For most long-term investors, any time can be the best time to invest in index funds. But, certain market conditions give index funds an advantage over actively managed funds. There are also times when stock index funds are best, and times when bond index funds are best.
When Should You Invest in Index Funds?
There is no foolproof method for predicting what types of mutual funds will perform better than others. This is especially true during short-term periods, such as one year or less. However, some conditions can make index funds a smarter choice.
During a strong bull market—when stock prices are rising across all sectors and mutual fund types—active funds may lose their advantage. In a bull market, strategic buying and selling has just as much chance of losing to the major market indices as matching or beating them.
For example, in 2006, when the market was in the final year of a bull run, Vanguard 500 Index (VFINX) beat more than 75% of large blend funds. In 2010 and 2011, when stocks were in full recovery mode after the 2008 bear market, VFINX beat 70% and 80% of its peers.
Recessions often lead people to buy bonds. However, bond markets can be difficult to navigate. Bond fund managers with active-management strategies often learn this the hard way: by losing to index funds like Vanguard Total Bond Market Index (VBMFX). For instance, when the recovery slipped in 2011, and stock funds were lucky to escape negative returns, VBMFX beat 85% of all intermediate-term bond funds.
What Is Dollar-Cost Averaging?
For people who are looking to offset market volatility, dollar-cost averaging is a good option. This strategy involves investing a fixed amount of money at regular intervals. For example, you might decide to invest 15% of your salary in your company's 401(k). In that case, you would likely opt to have 15% deducted from each paycheck.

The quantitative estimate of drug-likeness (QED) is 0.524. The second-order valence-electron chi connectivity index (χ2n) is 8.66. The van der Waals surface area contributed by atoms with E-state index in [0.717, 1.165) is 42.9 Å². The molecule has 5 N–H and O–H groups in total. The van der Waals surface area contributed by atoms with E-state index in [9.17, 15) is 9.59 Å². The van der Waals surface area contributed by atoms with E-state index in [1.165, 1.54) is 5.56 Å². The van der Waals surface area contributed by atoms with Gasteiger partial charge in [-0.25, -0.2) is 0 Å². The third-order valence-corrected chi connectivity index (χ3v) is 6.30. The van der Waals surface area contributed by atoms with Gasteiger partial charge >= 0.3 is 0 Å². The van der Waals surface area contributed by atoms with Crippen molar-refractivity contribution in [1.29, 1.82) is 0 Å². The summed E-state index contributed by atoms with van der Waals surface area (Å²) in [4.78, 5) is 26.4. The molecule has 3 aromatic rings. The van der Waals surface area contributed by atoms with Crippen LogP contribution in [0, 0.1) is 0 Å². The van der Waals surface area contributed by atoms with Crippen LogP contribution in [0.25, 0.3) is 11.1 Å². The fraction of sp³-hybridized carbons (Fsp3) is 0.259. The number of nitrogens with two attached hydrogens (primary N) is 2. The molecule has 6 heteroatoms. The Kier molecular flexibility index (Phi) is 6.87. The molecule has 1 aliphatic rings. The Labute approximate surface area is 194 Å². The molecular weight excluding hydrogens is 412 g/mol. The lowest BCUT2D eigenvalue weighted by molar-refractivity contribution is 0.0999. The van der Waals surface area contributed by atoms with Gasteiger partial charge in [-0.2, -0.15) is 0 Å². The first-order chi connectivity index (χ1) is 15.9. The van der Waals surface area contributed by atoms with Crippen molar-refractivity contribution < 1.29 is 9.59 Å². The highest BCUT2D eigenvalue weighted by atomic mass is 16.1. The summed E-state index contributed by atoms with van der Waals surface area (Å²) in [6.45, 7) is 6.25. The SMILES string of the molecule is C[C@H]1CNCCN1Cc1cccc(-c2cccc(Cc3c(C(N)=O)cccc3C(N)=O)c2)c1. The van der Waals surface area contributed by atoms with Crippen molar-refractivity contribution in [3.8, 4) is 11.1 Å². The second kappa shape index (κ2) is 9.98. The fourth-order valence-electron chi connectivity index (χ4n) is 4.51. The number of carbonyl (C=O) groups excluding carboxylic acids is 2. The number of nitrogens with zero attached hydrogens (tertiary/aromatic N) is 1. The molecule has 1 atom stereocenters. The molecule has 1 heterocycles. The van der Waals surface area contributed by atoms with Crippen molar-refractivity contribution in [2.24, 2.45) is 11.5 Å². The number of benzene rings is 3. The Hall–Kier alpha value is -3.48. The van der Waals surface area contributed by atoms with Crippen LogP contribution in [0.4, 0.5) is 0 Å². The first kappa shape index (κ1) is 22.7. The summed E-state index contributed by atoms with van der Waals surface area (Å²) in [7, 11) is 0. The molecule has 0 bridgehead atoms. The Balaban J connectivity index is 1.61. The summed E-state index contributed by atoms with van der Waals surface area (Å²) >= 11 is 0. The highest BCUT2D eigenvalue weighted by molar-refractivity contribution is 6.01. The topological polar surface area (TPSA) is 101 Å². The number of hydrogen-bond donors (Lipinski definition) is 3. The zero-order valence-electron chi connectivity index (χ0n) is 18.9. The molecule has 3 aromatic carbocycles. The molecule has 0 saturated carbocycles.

Whether you contribute monthly, quarterly, or yearly, dollar-cost averaging works. It ensures that you're not investing a lump sum amount in a stock or fund while it's at a high price point. On the other end, you put yourself in a position to take advantage of market drops and purchase them at a low cost.
Let's assume you bought 250 shares of Company ABC at $20 each for $5,000 total. If you used the dollar-cost averaging strategy and split that $5,000 into four purchases at prices of $10, $20, $25, $30, you would end up with just over 279 shares. If you do that over time, those extra shares can add up.
When Should You Choose Mutual Funds?
The most common time when index funds lose to actively managed funds is when markets turn volatile. In such an environment, a skilled (or lucky) active fund manager can sift through and find the stocks or bonds that can outperform the major market indices.
That kind of market is often called a "stock picker's market." As in any market environment, certain sectors can perform better than others. The main problem with mutual funds, however, is the fees. Some have expense ratios above 1%, which can eat away at a lot of your returns.
A difference of 0.5% to 1% in expense ratios may not seem like much, but over the long term, it adds up.
The Bottom Line
There is no way to predict what the market will do in any given time frame, but the passive nature and low cost of index funds provide an edge. In the long run, this helps them beat most actively managed funds. Lower costs often translate to better long-term returns, and you don't have to deal with the irrationality of human nature.
Index funds are smart tools for diversification. In combination with actively managed funds, they can help you build a solid long-term portfolio. Vanguard, Fidelity, and Charles Schwab are reputable companies with a good variety of low-cost index funds.
The Balance does not provide tax or investment advice or financial services. The information is being presented without consideration of the investment objectives, risk tolerance, or financial circumstances of any specific investor and might not be suitable for all investors. Past performance is not indicative of future results. Investing involves risk, including the possible loss of principal.